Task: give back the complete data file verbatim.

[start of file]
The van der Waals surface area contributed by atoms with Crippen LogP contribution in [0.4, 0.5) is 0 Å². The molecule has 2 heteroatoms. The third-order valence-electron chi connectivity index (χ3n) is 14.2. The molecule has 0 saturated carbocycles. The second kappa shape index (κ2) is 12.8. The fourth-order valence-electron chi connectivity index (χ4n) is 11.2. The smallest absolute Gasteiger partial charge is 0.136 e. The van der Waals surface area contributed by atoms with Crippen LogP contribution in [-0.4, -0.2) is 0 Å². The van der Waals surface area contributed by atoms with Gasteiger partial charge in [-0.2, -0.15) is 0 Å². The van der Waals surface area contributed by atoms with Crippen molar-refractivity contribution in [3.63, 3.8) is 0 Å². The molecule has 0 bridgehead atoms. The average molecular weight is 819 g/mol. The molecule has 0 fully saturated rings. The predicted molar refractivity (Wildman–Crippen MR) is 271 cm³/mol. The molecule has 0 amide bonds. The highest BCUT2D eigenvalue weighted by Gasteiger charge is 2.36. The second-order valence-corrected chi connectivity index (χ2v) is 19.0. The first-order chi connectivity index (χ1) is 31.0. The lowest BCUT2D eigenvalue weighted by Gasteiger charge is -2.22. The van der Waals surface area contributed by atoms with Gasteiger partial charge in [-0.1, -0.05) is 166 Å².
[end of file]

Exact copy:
The van der Waals surface area contributed by atoms with Crippen LogP contribution in [0.4, 0.5) is 0 Å². The molecule has 2 heteroatoms. The third-order valence-electron chi connectivity index (χ3n) is 14.2. The molecule has 0 saturated carbocycles. The second kappa shape index (κ2) is 12.8. The fourth-order valence-electron chi connectivity index (χ4n) is 11.2. The smallest absolute Gasteiger partial charge is 0.136 e. The van der Waals surface area contributed by atoms with Crippen LogP contribution in [-0.4, -0.2) is 0 Å². The van der Waals surface area contributed by atoms with Gasteiger partial charge in [-0.2, -0.15) is 0 Å². The van der Waals surface area contributed by atoms with Crippen molar-refractivity contribution in [3.63, 3.8) is 0 Å². The molecule has 0 bridgehead atoms. The average molecular weight is 819 g/mol. The molecule has 0 fully saturated rings. The predicted molar refractivity (Wildman–Crippen MR) is 271 cm³/mol. The molecule has 0 amide bonds. The highest BCUT2D eigenvalue weighted by Gasteiger charge is 2.36. The second-order valence-corrected chi connectivity index (χ2v) is 19.0. The first-order chi connectivity index (χ1) is 31.0. The lowest BCUT2D eigenvalue weighted by Gasteiger charge is -2.22. The van der Waals surface area contributed by atoms with Gasteiger partial charge in [-0.1, -0.05) is 166 Å².